What to Put in a Gluten Free Care Pack for School Kids
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Feb 15 2012

Gluten Free Care Pack for School Aged Kids

Since my daughter started school I have been nervous wondering if I am doing enough — advocating enough, teaching her enough. It’s hard, she is in a school that really doesn’t know what celiac disease is and how far reaching gluten is. I can’t blame them — I had no idea up until about 5 years ago when I was diagnosed.

She has been glutened at school — more then once and she has also been left out of surprise treats that have been brought in. I have been toying with the idea (and many people have suggested it) to keep a ‘gluten free care pack‘ at school for her. A box that is filled for those ‘just in case’ moments and to keep her from feeling left out.

That’s where your expertise comes in — I need your help. Like I said, this is my first child in school and I have no idea what I should pack in her care bin. We are going to spend some time this week making some gluten free play dough because her classroom does have play-doh in the room. She likely needs some non-perishable snack for those times other parents celebrate with food and since she was glutened by making pasta crafts at school — I should send her with some gluten free pasta.

What else do I pack? Do you think I need to go as far as insisting she uses a place-mat at lunch so her food doesn’t touch the table? What, in your experience are big concerns in the class for our kids with celiac disease?

{I will share any suggestions in an upcoming post of your suggestions for anyone else looking for tips}

Article Written by:

Devan McGuinness is a gluten free mom to 3 kids and an advocate for celiac disease and the gluten free lifestyle. Diagnosed with celiac disease in 2007 and her second child diagnosed in 2009, Devan is passionate about advocating for safe food and awareness for fellow Canadians with celiac disease, gluten allergy and gluten intolerance. A go-to person for the newly diagnosed, Devan eases the minds of those faced with the new life-long diet and even has a trick or two for the gluten free veterans. Tweet me at @AccustomedChaos or join me on Facebook.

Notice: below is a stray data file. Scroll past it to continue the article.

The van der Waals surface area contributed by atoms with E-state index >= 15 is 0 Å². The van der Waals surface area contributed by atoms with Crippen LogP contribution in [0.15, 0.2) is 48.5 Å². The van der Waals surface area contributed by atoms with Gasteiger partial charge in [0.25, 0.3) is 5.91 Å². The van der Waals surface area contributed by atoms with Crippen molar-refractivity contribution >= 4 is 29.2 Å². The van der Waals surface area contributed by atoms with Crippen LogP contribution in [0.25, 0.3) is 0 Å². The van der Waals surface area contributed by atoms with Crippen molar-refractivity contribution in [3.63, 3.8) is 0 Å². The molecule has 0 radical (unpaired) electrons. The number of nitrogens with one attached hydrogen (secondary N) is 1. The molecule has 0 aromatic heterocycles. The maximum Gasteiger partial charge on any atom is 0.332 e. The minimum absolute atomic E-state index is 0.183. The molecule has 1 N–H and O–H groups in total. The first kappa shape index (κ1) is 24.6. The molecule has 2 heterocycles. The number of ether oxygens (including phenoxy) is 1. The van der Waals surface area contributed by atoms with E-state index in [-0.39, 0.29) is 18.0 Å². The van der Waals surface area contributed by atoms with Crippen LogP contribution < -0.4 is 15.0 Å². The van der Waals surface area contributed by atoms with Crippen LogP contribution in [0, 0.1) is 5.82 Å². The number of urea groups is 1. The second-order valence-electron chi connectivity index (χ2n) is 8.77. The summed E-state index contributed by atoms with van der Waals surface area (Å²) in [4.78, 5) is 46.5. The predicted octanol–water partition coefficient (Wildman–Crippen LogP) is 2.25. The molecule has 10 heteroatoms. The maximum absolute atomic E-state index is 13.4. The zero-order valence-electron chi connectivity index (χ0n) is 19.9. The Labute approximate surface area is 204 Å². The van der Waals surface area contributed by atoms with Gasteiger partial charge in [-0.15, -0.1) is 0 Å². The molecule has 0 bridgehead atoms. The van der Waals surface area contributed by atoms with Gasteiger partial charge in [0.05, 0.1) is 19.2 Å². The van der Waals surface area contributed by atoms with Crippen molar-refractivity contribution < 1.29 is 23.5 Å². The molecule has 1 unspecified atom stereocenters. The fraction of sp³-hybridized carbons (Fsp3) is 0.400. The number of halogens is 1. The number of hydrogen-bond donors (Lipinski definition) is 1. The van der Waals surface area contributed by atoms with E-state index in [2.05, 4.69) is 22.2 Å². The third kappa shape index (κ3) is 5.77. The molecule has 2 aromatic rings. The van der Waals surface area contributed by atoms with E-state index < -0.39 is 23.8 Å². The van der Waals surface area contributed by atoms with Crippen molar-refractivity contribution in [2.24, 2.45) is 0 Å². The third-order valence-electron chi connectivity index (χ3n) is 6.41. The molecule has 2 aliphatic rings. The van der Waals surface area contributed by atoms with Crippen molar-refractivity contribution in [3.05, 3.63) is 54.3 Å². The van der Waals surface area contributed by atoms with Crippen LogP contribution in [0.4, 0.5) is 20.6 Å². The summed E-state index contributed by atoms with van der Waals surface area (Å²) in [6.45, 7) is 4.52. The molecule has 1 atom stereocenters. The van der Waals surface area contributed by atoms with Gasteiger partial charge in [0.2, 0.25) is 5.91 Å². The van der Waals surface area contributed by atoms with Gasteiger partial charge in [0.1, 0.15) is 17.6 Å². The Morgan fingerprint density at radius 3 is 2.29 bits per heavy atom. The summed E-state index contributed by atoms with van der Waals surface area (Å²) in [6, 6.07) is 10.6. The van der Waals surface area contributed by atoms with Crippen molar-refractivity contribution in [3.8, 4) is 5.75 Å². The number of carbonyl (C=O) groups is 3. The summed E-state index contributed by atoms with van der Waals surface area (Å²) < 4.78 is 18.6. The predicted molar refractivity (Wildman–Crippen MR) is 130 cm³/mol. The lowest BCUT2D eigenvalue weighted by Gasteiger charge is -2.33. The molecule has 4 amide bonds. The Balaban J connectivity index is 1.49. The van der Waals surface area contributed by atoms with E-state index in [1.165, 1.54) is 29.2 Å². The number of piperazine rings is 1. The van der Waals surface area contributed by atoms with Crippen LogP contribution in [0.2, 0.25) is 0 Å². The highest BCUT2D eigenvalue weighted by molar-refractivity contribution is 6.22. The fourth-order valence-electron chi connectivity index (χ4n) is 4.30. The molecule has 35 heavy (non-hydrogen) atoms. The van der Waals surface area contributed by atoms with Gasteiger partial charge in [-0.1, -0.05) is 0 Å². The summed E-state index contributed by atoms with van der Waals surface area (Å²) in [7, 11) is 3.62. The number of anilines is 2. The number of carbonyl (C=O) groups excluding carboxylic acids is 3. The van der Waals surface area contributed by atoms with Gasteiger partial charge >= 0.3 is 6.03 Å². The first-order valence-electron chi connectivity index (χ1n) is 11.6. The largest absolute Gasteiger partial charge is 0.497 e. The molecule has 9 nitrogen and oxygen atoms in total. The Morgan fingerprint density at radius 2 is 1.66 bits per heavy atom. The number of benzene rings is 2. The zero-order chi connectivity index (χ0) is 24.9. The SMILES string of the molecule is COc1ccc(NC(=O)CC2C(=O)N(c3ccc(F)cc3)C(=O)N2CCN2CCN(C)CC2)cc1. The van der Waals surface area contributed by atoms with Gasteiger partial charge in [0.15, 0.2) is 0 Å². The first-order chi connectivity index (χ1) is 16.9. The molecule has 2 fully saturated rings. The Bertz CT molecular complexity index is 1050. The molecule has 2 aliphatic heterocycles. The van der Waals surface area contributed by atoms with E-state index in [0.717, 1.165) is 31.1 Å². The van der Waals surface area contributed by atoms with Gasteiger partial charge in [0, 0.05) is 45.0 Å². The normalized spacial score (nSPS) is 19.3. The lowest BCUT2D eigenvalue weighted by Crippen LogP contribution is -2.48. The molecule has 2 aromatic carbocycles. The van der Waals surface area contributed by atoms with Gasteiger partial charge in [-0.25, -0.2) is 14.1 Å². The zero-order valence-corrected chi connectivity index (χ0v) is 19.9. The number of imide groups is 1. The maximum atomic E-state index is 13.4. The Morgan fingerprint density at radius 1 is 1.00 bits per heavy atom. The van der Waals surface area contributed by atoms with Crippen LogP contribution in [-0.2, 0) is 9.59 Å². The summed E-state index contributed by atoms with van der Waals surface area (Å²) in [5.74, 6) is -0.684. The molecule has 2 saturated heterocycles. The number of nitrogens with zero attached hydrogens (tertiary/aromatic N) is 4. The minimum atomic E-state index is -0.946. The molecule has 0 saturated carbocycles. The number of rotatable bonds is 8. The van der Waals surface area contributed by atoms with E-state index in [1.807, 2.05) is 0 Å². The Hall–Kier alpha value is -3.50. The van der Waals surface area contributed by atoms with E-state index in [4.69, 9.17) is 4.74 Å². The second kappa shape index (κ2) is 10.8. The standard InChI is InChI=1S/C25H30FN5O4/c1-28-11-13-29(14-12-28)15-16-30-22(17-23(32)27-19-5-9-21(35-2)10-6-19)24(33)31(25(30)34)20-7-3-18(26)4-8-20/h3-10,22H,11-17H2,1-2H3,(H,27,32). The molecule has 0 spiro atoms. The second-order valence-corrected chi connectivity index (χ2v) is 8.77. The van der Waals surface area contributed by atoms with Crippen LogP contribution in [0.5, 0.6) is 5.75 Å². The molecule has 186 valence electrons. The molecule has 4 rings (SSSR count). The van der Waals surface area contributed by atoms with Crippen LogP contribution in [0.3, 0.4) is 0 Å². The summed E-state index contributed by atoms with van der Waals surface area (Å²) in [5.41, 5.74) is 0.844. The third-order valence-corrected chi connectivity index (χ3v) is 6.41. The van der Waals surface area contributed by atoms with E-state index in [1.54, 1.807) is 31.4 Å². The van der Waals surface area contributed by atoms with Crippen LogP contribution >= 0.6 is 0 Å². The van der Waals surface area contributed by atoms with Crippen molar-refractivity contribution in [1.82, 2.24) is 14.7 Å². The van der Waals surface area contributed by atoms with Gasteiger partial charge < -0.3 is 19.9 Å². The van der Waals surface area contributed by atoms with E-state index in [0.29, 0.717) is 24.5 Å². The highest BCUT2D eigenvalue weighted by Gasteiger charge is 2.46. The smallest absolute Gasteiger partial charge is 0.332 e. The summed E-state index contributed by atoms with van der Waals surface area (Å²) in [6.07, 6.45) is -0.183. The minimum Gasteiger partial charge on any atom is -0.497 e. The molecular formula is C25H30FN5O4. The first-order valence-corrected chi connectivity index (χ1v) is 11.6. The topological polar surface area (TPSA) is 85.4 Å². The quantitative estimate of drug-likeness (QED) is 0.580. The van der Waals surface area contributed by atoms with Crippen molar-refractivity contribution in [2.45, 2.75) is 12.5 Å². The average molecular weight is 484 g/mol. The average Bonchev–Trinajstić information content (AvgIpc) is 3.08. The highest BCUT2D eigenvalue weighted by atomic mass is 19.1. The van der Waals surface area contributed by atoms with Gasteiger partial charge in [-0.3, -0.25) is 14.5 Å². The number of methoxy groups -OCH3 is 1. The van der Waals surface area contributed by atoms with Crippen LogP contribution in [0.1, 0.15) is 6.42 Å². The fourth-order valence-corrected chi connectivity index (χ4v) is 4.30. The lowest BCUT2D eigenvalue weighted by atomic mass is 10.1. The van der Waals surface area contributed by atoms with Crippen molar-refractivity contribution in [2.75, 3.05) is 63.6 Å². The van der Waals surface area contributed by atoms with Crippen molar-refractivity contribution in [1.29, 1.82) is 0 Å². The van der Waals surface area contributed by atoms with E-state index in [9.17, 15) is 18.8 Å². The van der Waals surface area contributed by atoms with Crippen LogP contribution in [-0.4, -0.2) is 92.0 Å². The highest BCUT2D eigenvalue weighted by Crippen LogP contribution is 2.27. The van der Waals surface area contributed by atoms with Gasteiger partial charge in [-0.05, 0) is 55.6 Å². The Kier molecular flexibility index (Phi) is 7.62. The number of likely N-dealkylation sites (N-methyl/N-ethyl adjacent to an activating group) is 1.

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Comments

  1. When Jon was in 5th grade, I used to keep fruit snacks he could have in the classroom and brownies in the nurse’s office freezer. They could pull them out if someone else brought treats in. I also asked the teacher to keep me apprised of any pizza parties so I could provide a gluten-free version for Jon.

    I never did a place mat for him at lunch – I packed him lunch and he ate over his lunch box or out of his thermos.

    He is now in high school and refuses to allow me to be involved. I respect that as long as he isn’t getting sick.

  2. Mary says:

    I leave a small tub filled with safe candy, chips and treats for those just in case moments of birthdays, teachers using candy as manipulatives for math, etc., or treats given by teachers for whatever. I also make a batch of cupcakes, label them in freezer-safe bags and leave them in the teacher’s lounge freezer. I also put a note on her treat box stating my child’s name, where gluten can hide (oats for example) and my cell and home numbers to call if there are any questions for the box is running low. Whenever I am in the classroom, I check the box and freezer to see if anything needs to be replenished. I specifically tell the school my children can not eat anything unless I sent it in or I am called for approval. I do not want them to decide what they can or can not eat. Hope that helps.

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